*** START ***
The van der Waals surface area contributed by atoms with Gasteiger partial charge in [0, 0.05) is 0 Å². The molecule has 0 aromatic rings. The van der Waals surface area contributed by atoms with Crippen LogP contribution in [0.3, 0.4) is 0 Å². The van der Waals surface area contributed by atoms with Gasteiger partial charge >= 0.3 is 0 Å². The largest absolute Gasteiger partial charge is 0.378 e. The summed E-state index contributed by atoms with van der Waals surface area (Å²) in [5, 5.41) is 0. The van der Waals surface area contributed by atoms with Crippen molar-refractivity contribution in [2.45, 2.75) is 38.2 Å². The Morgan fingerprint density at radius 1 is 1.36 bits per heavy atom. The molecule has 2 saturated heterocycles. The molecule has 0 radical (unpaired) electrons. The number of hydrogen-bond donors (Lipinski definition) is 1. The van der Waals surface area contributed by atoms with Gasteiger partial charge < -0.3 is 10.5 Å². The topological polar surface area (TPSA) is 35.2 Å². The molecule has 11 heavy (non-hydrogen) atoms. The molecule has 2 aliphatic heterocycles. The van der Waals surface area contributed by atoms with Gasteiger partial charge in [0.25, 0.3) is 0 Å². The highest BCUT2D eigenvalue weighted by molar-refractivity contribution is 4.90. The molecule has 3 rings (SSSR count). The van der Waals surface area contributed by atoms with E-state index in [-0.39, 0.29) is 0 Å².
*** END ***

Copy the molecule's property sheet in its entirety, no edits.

The van der Waals surface area contributed by atoms with Gasteiger partial charge in [0, 0.05) is 0 Å². The molecule has 0 aromatic rings. The van der Waals surface area contributed by atoms with Crippen LogP contribution in [0.3, 0.4) is 0 Å². The van der Waals surface area contributed by atoms with Gasteiger partial charge >= 0.3 is 0 Å². The largest absolute Gasteiger partial charge is 0.378 e. The summed E-state index contributed by atoms with van der Waals surface area (Å²) in [5, 5.41) is 0. The van der Waals surface area contributed by atoms with Crippen molar-refractivity contribution in [2.45, 2.75) is 38.2 Å². The Morgan fingerprint density at radius 1 is 1.36 bits per heavy atom. The molecule has 2 saturated heterocycles. The molecule has 0 radical (unpaired) electrons. The number of hydrogen-bond donors (Lipinski definition) is 1. The van der Waals surface area contributed by atoms with Gasteiger partial charge < -0.3 is 10.5 Å². The topological polar surface area (TPSA) is 35.2 Å². The molecule has 11 heavy (non-hydrogen) atoms. The molecule has 2 aliphatic heterocycles. The van der Waals surface area contributed by atoms with Gasteiger partial charge in [0.25, 0.3) is 0 Å². The highest BCUT2D eigenvalue weighted by molar-refractivity contribution is 4.90. The molecule has 3 rings (SSSR count). The van der Waals surface area contributed by atoms with E-state index in [-0.39, 0.29) is 0 Å².